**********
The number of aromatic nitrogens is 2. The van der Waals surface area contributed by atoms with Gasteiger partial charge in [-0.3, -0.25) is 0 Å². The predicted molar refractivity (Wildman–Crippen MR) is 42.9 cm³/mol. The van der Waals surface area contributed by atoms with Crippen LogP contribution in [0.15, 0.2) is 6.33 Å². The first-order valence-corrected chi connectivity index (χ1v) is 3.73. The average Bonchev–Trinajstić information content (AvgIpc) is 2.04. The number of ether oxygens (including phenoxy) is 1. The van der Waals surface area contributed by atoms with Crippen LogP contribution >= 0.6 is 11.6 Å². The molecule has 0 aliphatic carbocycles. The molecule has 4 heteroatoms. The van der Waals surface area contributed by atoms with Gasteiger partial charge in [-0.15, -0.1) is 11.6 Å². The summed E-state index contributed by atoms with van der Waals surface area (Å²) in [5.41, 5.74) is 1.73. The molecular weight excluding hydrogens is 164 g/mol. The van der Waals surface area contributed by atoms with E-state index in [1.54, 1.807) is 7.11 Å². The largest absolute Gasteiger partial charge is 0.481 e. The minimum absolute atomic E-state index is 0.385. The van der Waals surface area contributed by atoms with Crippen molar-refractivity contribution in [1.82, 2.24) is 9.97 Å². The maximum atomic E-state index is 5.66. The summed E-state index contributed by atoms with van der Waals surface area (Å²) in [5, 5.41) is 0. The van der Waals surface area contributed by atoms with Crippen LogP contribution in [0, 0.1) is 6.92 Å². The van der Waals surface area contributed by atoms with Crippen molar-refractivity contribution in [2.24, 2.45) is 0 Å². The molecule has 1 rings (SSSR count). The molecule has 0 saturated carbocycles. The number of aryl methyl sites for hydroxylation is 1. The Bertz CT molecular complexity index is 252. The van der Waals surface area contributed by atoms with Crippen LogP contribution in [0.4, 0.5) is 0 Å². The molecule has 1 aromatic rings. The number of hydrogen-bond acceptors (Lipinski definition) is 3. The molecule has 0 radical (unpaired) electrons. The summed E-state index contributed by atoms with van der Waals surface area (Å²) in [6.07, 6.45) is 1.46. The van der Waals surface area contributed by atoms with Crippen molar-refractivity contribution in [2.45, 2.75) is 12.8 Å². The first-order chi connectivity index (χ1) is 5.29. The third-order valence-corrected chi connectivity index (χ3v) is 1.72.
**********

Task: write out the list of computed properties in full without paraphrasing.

The number of aromatic nitrogens is 2. The van der Waals surface area contributed by atoms with Gasteiger partial charge in [-0.3, -0.25) is 0 Å². The predicted molar refractivity (Wildman–Crippen MR) is 42.9 cm³/mol. The van der Waals surface area contributed by atoms with Crippen LogP contribution in [0.15, 0.2) is 6.33 Å². The first-order valence-corrected chi connectivity index (χ1v) is 3.73. The average Bonchev–Trinajstić information content (AvgIpc) is 2.04. The number of ether oxygens (including phenoxy) is 1. The van der Waals surface area contributed by atoms with Crippen LogP contribution >= 0.6 is 11.6 Å². The molecule has 0 aliphatic carbocycles. The molecule has 4 heteroatoms. The van der Waals surface area contributed by atoms with Gasteiger partial charge in [-0.15, -0.1) is 11.6 Å². The summed E-state index contributed by atoms with van der Waals surface area (Å²) in [5.41, 5.74) is 1.73. The molecular weight excluding hydrogens is 164 g/mol. The van der Waals surface area contributed by atoms with E-state index in [1.54, 1.807) is 7.11 Å². The largest absolute Gasteiger partial charge is 0.481 e. The minimum absolute atomic E-state index is 0.385. The van der Waals surface area contributed by atoms with Crippen molar-refractivity contribution in [1.82, 2.24) is 9.97 Å². The maximum atomic E-state index is 5.66. The summed E-state index contributed by atoms with van der Waals surface area (Å²) in [5, 5.41) is 0. The van der Waals surface area contributed by atoms with Crippen LogP contribution in [0, 0.1) is 6.92 Å². The van der Waals surface area contributed by atoms with Crippen molar-refractivity contribution in [2.24, 2.45) is 0 Å². The molecule has 1 rings (SSSR count). The molecule has 0 saturated carbocycles. The number of aryl methyl sites for hydroxylation is 1. The Bertz CT molecular complexity index is 252. The van der Waals surface area contributed by atoms with Crippen LogP contribution in [0.4, 0.5) is 0 Å². The molecule has 1 aromatic rings. The number of hydrogen-bond acceptors (Lipinski definition) is 3. The molecule has 0 radical (unpaired) electrons. The summed E-state index contributed by atoms with van der Waals surface area (Å²) in [6.07, 6.45) is 1.46. The van der Waals surface area contributed by atoms with Crippen molar-refractivity contribution in [2.45, 2.75) is 12.8 Å². The first-order chi connectivity index (χ1) is 5.29. The third-order valence-corrected chi connectivity index (χ3v) is 1.72.